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Illustration by David Parkins for The Globe and Mail
Illustration by David Parkins for The Globe and Mail

B.C. Dispatch

Bad day for government in B.C. <br/>when Ontario looks good Add to ...

Rare is the British Columbian who looks enviously to life in Ontario. But Gordon Campbell might be excused for wondering if Dalton McGuinty, his counterpart in Canada's most populous province, doesn't have it pretty good right about now.

Certainly, Mr. McGuinty has his share of problems - a ravaged economy, a soaring deficit and a recent spate of expense-related controversies at provincial agencies among them. But nearly six months after his government's announcement that it would harmonize its provincial sales tax with the federal goods and services tax, the Ontario Premier has yet to suffer anything approaching the brutal backlash that Mr. Campbell has faced for introducing the same reform over the summer.

In Ontario, unlike in B.C., the HST has not been that big a deal. The last public opinion polls, taken over the summer, showed Mr. McGuinty's Liberals maintaining a comfortable lead - a far cry from the dramatic plunge Mr. Campbell has taken. Canvassers for a provincial by-election held yesterday, wrongly billed by some corners as an "HST referendum," reported that many voters seemed only passingly aware of the new tax's existence.

Senior Liberals in Ontario are quick to acknowledge that the reaction may be much stronger next summer, when the HST starts being applied. But it won't be collected in B.C. until next summer either, and few people seem to be putting their outrage on hold.

Ontarians' relative indifference toward provincial politics - this is a place where the federal scene attracts the most attention, despite its lesser impact on day-to-day lives - probably plays a role in that. So, too, does the fact that British Columbians were already feeling the strain from their province's carbon tax, whereas Ontarians have not faced a controversial new levy since the health-care "premium" introduced more than five years ago. In fact, by announcing the HST in a budget in which it also cut personal and businesses taxes - not to mention allotting its $4.3-billion in federal compensation toward one-off rebates to Ontarians - Mr. McGuinty's government was able to blunt accusations that it was making a tax grab.

There are other variables as well, notably that while Ontario's HST will cause provincial tax to be applied to various items that were previously exempt, restaurant meals (which are already subject to PST) are not among them. But more than anything else, the different reactions in the two provinces are likely attributable to the manner in which the reform was rolled out.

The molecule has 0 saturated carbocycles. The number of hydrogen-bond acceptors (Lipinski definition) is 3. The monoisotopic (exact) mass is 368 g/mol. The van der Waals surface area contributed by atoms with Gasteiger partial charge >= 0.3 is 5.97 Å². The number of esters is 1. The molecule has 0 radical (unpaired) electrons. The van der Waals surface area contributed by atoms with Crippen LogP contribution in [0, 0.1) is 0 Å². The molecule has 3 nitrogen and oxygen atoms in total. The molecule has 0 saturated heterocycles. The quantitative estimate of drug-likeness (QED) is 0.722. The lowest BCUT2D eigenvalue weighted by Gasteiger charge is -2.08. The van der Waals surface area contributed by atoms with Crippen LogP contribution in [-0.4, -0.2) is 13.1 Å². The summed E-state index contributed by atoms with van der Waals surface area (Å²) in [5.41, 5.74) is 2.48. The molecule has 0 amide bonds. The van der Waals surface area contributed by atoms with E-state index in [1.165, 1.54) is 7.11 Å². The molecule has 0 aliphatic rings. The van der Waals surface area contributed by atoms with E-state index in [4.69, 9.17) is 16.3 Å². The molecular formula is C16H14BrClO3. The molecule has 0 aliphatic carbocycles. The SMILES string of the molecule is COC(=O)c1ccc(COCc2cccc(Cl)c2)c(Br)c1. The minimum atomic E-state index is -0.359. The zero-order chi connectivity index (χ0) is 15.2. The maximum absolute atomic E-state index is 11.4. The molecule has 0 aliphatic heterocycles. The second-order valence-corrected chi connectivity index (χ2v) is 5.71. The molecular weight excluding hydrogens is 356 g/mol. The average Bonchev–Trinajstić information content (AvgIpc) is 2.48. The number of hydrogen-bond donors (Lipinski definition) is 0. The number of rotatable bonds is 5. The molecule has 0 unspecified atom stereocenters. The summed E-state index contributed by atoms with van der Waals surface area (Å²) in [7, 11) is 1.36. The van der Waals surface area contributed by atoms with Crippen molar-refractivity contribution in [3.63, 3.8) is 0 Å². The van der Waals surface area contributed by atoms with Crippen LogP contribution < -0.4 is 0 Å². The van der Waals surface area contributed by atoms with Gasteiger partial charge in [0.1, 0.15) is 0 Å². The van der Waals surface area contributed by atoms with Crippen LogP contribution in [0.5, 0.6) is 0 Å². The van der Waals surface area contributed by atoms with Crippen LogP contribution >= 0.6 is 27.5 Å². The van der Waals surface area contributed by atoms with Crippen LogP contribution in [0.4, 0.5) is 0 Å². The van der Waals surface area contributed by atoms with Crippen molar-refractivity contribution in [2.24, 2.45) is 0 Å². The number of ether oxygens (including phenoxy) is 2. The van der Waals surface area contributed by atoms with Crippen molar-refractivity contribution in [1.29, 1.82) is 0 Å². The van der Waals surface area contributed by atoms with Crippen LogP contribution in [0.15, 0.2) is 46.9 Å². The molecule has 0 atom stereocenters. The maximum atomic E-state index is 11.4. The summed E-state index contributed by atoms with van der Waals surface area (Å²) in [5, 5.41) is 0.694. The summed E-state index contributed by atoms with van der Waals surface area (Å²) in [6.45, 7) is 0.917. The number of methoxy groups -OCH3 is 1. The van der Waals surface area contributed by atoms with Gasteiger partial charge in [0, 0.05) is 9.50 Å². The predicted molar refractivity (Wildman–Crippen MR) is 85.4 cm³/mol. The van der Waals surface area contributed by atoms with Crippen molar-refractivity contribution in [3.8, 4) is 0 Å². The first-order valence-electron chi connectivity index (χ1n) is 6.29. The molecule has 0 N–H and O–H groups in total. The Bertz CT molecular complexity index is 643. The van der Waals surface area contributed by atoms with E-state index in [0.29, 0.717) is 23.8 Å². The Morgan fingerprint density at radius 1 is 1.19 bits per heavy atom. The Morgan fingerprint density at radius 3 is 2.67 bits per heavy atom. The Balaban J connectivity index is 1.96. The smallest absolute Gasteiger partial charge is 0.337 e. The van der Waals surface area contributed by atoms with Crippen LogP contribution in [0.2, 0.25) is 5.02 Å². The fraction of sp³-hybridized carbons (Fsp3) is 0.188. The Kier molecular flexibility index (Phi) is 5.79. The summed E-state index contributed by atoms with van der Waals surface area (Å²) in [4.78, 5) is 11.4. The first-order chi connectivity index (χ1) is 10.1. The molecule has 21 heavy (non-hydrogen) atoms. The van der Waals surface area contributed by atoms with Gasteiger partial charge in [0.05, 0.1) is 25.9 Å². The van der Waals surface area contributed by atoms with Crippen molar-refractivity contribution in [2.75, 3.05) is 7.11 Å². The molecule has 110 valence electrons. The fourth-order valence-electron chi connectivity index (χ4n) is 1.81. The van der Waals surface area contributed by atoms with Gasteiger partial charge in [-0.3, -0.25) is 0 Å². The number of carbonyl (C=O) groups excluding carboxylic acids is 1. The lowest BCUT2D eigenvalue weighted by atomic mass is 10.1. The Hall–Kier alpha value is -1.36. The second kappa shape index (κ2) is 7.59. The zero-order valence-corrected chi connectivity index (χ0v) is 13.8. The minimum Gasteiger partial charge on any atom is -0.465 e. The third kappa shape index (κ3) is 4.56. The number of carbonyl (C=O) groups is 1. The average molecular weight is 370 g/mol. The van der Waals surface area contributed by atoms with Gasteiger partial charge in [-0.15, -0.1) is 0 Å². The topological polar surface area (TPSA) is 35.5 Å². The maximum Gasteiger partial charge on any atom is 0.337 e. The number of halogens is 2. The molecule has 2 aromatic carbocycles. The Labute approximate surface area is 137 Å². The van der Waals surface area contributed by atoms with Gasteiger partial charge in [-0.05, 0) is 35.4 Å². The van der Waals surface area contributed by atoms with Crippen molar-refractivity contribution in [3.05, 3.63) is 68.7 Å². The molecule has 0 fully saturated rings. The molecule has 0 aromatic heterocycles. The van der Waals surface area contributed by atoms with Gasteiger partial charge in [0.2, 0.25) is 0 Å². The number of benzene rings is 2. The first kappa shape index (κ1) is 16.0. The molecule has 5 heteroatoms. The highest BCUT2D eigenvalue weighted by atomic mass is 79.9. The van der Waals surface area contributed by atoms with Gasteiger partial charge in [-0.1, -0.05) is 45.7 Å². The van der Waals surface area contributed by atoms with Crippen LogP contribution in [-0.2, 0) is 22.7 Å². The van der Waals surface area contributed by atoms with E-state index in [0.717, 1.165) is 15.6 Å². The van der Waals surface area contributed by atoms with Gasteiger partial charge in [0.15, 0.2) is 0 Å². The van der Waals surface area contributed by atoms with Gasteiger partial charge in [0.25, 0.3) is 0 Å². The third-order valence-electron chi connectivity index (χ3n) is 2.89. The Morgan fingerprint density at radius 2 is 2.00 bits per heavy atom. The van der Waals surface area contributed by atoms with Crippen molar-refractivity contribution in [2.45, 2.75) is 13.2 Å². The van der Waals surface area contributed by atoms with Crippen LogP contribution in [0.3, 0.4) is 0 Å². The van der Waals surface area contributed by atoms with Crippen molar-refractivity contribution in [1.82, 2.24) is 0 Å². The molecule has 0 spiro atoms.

British Columbians do not need an Ontarian to explain to them why the timing of their government's announcement was infuriating. But unveiling the HST immediately after an election campaign did more than just open Mr. Campbell up to charges of blatant dishonesty, which Mr. McGuinty - who undertook the reform partway through his second term - has not had to contend with. It also impeded the Premier, along with his Finance Minister and other members of his cabinet, from framing the issue properly.

By the time Ontario Finance Minister Dwight Duncan announced the HST, the government had already done considerable work to sell its merits, or at least to brace the province for its arrival. Publicly, Mr. McGuinty gave a series of interviews in which he emphasized the province's dire fiscal outlook, and the need for change. Privately, the government lined up advocates, mostly from the business community, to sing the HST's praises once it was announced. It also hinted to the media that the reform was coming, and explained why it was worth considering, so various editorials and commentaries urging its implementation had already cropped up before it was even announced.

The B.C. Liberals, who evidently believed they could ill afford to breathe a word about the HST during the campaign, had no such opportunity to set the stage. Finance Minister Colin Hansen has argued that pressure from the federal government forced B.C. to announce its plans before it could do the necessary preparations. Whether the plan was arrived at suddenly, or kept under the Liberals' hats, it was dropped on the province in just about the least strategic way possible - out of the blue, with no advance case for its merits, and concurrent with bad news about a deficit much larger than previously acknowledged and an array of spending cuts or freezes.

It's too late for Mr. Campbell's government to learn much from the way Mr. McGuinty's announced the HST. But the manner in which it has followed up may still offer some room for study.

As they brace for the tax's implementation, the Ontario Liberals have begun to actively promote it - going so far as to appoint a minister, John Wilkinson, to a new revenue portfolio in which his main responsibility is to serve as the HST's pitchman. Since the legislature's return last week, they have seemed more eager to discuss the topic than the Conservative opposition.

It would no doubt be difficult for B.C.'s government to try to seize control of the issue in the same way, since its opponents have gotten such a head start on steering public opinion. But if the Liberals don't start making a more aggressive case for it, they may never get off the defensive - and Ontario may look more inviting to Mr. Campbell by the day.

 

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